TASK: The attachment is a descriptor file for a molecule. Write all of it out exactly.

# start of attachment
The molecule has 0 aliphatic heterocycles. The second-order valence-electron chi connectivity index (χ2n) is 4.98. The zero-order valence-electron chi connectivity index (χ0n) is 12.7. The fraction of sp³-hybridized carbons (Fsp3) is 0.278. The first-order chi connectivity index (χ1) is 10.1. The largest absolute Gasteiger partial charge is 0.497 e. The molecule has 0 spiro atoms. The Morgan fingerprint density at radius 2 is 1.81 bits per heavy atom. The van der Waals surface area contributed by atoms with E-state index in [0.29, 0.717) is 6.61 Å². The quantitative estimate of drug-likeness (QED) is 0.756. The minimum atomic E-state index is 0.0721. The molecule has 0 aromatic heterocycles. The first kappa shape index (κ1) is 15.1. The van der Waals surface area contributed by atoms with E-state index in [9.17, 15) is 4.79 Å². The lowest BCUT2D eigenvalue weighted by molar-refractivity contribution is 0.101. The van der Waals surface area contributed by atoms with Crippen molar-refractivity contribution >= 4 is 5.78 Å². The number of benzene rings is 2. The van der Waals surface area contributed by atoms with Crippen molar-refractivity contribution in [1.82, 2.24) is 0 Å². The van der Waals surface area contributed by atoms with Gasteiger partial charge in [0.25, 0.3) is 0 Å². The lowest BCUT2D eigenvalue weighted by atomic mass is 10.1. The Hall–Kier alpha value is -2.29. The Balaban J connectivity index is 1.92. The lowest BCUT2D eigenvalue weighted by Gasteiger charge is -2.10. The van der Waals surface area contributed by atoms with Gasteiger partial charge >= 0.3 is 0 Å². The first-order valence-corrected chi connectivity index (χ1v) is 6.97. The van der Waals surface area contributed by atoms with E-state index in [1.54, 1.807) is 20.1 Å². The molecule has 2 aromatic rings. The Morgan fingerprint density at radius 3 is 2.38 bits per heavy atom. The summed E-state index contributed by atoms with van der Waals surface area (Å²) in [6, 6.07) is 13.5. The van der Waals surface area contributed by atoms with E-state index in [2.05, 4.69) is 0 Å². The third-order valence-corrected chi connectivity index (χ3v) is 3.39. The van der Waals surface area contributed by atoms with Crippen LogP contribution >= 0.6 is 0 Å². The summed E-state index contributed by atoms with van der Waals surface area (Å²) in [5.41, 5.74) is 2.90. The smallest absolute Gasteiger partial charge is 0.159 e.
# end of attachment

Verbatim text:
The molecule has 0 aliphatic heterocycles. The second-order valence-electron chi connectivity index (χ2n) is 4.98. The zero-order valence-electron chi connectivity index (χ0n) is 12.7. The fraction of sp³-hybridized carbons (Fsp3) is 0.278. The first-order chi connectivity index (χ1) is 10.1. The largest absolute Gasteiger partial charge is 0.497 e. The molecule has 0 spiro atoms. The Morgan fingerprint density at radius 2 is 1.81 bits per heavy atom. The van der Waals surface area contributed by atoms with E-state index in [0.29, 0.717) is 6.61 Å². The quantitative estimate of drug-likeness (QED) is 0.756. The minimum atomic E-state index is 0.0721. The molecule has 0 aromatic heterocycles. The first kappa shape index (κ1) is 15.1. The van der Waals surface area contributed by atoms with E-state index in [9.17, 15) is 4.79 Å². The lowest BCUT2D eigenvalue weighted by molar-refractivity contribution is 0.101. The van der Waals surface area contributed by atoms with Crippen molar-refractivity contribution >= 4 is 5.78 Å². The number of benzene rings is 2. The van der Waals surface area contributed by atoms with Crippen molar-refractivity contribution in [1.82, 2.24) is 0 Å². The van der Waals surface area contributed by atoms with Gasteiger partial charge in [0.25, 0.3) is 0 Å². The lowest BCUT2D eigenvalue weighted by atomic mass is 10.1. The Hall–Kier alpha value is -2.29. The Balaban J connectivity index is 1.92. The lowest BCUT2D eigenvalue weighted by Gasteiger charge is -2.10. The van der Waals surface area contributed by atoms with Gasteiger partial charge >= 0.3 is 0 Å². The first-order valence-corrected chi connectivity index (χ1v) is 6.97. The van der Waals surface area contributed by atoms with E-state index in [1.54, 1.807) is 20.1 Å². The molecule has 2 aromatic rings. The Morgan fingerprint density at radius 3 is 2.38 bits per heavy atom. The summed E-state index contributed by atoms with van der Waals surface area (Å²) in [6, 6.07) is 13.5. The van der Waals surface area contributed by atoms with E-state index in [2.05, 4.69) is 0 Å². The third-order valence-corrected chi connectivity index (χ3v) is 3.39. The van der Waals surface area contributed by atoms with Crippen LogP contribution >= 0.6 is 0 Å². The summed E-state index contributed by atoms with van der Waals surface area (Å²) in [5.41, 5.74) is 2.90. The smallest absolute Gasteiger partial charge is 0.159 e.